At $93,750 per linear foot of bridge...does anyone else think that sounds just a wee bit pricey?

By: Trumpetman on 10/13/10 at 9:01

I think they should do the connector. I mean, why does Nashville always have to get the half done stuff?? Or why do we have to turn down every thing, just like the signator tower? That would have been a beautiful building, people clomplained that it wouldn't fit in with everything else, then the FDA had to get in to it and say it may be in a flight path... What gives, can we have anything done all the way like other major cities???

By: producer2 on 10/13/10 at 9:02

What is it I need to defend? speculation and innuendo coming in three...two... one

By: producer2 on 10/13/10 at 10:06

Not until the naysayers quit being so negative and living in the dark ages. Let's not move forward is their motto....

By: JeffF on 10/13/10 at 11:30

Yes we should all be living in 1996 or 1997- the peak years of the meetings/convention industry before technology started the slow death process. Nothing like meeting planners accusing us of being naysayers while they spur on their own dead horse.

By: PillowTalk4 on 10/13/10 at 12:49

I've travelled to well over 25 different convention centers over the years and quite frankly, I can't think of any in which a connector made a difference to convention goers. As a matter of fact very few convention centers have hotels that are directly attached to them. The convention center in DC is bigger than the one being built in Nashville and there are no hotels within one block of the center. It doesn't seem to be an issue. Yes there are plans to build a hotel nearby, but for whatever reason that still hasn't happened and the convention center has been open for 5-6 years now. There have several big conventions there annually and don't seem to have an issue drawing new groups every year. If it snows you walk to the convention center. If it rains you walk to the convention center. Guess what, if it's a nice day out, you walk to the convention center. If planners of an event are concerned about a connecting walkway, then they aren't concerned about the more important issues of their event. Don't waste money on a connecting bridge. Trust me convention goers who attend conferences and big events in downtown areas really don't care. They just want their hotel to be within a reasonable walking distance or short cab ride to the site.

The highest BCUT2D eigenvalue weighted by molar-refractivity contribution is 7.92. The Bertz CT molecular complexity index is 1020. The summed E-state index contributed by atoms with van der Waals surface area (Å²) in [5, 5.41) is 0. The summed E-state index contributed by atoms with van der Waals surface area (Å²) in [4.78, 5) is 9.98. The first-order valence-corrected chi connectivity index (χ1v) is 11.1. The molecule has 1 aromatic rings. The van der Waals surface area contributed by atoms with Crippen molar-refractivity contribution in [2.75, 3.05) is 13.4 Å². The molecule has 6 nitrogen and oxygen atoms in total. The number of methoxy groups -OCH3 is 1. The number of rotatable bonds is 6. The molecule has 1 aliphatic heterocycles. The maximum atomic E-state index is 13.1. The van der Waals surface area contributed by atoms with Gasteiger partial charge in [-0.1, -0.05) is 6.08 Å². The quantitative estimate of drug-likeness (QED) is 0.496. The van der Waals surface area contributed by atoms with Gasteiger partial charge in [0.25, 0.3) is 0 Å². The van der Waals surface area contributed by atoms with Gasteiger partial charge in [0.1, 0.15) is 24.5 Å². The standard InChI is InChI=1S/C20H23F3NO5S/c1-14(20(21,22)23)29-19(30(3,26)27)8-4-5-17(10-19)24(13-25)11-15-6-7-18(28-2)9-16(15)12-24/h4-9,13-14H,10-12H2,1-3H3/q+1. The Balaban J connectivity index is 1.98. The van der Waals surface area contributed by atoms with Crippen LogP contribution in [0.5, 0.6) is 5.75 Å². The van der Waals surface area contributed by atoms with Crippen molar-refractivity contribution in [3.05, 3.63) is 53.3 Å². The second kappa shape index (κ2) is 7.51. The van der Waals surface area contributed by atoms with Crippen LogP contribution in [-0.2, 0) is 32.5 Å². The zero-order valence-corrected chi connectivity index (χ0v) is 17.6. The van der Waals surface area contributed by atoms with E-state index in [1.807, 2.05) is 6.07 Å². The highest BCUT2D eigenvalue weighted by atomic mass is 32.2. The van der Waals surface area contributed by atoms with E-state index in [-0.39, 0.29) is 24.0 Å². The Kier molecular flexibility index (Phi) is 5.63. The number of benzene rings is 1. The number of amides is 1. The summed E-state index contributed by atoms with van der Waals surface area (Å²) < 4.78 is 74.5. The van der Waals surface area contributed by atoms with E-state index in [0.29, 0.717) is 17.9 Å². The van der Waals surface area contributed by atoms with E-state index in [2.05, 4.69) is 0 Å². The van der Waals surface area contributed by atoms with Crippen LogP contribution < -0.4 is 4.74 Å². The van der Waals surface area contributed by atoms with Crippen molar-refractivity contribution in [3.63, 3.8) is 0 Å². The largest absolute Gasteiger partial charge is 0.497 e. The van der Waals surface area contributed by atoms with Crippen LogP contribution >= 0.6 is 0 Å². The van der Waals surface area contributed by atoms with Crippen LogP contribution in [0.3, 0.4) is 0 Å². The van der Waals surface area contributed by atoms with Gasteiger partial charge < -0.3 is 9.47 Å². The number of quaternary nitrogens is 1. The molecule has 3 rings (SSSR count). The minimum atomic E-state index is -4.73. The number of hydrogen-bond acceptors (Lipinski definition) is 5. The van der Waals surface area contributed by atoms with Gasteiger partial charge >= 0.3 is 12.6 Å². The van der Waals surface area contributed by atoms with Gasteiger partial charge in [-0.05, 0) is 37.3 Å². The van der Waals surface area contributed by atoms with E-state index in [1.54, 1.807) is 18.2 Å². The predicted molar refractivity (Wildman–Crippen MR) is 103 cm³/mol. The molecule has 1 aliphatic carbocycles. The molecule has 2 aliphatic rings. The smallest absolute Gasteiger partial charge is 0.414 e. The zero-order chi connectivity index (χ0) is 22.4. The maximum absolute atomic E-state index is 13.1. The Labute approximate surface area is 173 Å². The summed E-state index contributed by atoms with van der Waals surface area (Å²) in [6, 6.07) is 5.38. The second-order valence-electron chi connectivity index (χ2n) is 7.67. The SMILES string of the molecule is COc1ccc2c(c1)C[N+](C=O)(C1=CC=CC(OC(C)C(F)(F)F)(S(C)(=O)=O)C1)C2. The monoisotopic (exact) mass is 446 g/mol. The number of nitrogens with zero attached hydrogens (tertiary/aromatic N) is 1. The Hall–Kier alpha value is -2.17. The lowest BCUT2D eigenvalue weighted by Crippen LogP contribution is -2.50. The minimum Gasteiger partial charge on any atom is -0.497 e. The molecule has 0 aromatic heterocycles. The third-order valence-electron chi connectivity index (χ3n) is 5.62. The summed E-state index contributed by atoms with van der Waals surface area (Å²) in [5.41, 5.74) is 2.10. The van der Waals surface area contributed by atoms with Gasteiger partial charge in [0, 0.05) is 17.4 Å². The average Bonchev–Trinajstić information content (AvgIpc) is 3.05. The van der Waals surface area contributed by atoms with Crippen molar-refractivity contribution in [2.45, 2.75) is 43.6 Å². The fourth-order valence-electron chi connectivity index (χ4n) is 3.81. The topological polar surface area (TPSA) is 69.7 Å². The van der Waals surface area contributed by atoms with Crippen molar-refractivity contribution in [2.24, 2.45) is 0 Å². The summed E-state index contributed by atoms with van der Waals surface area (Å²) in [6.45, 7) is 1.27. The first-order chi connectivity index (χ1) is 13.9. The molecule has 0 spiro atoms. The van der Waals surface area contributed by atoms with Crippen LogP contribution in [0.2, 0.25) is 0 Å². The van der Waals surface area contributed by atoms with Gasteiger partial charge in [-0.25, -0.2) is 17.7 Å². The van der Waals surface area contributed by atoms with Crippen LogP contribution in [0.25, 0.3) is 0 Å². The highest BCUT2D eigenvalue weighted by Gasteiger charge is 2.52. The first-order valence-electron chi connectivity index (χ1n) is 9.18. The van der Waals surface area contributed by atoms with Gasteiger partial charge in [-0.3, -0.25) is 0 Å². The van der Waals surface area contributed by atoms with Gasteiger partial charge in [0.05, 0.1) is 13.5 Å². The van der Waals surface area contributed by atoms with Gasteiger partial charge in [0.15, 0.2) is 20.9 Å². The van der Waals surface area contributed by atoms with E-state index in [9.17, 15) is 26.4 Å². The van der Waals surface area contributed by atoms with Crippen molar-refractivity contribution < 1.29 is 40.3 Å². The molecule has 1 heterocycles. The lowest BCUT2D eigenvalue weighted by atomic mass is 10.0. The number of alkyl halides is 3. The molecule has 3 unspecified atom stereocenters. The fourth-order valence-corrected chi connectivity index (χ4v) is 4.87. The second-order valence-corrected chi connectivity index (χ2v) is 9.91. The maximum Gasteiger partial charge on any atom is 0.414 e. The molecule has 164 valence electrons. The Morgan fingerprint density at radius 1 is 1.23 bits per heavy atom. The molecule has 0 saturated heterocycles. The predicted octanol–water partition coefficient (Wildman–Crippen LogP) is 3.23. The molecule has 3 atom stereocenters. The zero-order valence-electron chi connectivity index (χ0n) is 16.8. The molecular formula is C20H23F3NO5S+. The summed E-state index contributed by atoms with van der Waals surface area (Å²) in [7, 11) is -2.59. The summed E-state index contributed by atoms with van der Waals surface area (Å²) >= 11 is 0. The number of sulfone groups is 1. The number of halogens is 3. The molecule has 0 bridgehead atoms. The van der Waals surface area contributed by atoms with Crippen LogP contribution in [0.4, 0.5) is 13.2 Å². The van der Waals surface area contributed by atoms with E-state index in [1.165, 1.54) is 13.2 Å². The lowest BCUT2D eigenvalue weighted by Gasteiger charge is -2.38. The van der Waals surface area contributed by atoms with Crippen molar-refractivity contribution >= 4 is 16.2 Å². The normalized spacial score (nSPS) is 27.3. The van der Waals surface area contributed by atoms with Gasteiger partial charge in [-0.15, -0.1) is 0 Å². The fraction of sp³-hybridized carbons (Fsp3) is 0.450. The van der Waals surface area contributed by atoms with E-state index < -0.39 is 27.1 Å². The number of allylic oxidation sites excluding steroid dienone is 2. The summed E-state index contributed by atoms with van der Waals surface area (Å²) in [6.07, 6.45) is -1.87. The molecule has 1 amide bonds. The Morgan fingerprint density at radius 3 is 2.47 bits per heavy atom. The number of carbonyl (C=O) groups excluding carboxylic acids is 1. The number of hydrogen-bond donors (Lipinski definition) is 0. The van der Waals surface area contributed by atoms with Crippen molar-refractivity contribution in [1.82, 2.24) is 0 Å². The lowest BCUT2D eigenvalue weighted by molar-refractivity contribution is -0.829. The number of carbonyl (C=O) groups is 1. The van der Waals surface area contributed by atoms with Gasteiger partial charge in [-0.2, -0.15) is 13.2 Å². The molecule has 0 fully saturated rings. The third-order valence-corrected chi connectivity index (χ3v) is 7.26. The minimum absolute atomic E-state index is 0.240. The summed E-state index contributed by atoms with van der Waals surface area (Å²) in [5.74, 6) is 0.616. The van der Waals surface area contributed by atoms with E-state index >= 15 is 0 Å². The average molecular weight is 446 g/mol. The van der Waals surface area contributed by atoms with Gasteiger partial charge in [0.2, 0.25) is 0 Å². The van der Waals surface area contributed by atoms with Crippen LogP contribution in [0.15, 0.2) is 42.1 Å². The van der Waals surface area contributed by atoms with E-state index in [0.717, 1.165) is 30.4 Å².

As for the design, I've not seen it. 260 feet doesn't seem like much, so I hope that if it is an 800 room hotel it's not just another simple box thrown into the area. The design of the convention center should dictate something more exotic and architecturally inviting. It should be an iconic structure to the area. I truly hope the hotel will be somewhere in the neighborhood of 20-25 stories are taller. The taller the building the more ground space you have for greenspace.

By: yucchhii on 10/13/10 at 1:21

What they NEED TO DO is to ABORT THE "WHOLE KIT AND KABOODLE" That means...YES, the new convention center and the omni hotel!!! Start focusing on the "IMEADIATE" problem of "HOMELESSNESS". Time to STOP being so DAM GREEDY and start GIVING A DAM ABOUT THE HOMELESS!!! To those who don't give a dam, "THAT'S WHY THE WORLD "IS" THE WAY IT IS, BECAUSE PEOPLE LIKE YOU "DON'T" GIVE A DAM!" Then you want to BITCH about the way the world is...well, guess what? I DON'T WANT TO HEAR IT!!! Talk to the walls of the convention center!!!

By: producer2 on 10/13/10 at 3:12

The reason you do not see a new hotel near the DC center is the fact that they all want the City to pay for it...UPFRONT... Unlike what we were able to do here in Nashville. I don't know about you but when a billionaire says I will spend my own money to do something, he must be pretty confident of the results. I also agree that a skybridge is not an important factor.

By: Kosh III on 10/14/10 at 9:21

If a skybridge is not a detriment, it may still be an extra edge in selling the venue to the event planners.
Or perhaps just a simple portico or canopy across the street to provide some shelter from rain, snow, sleet etc.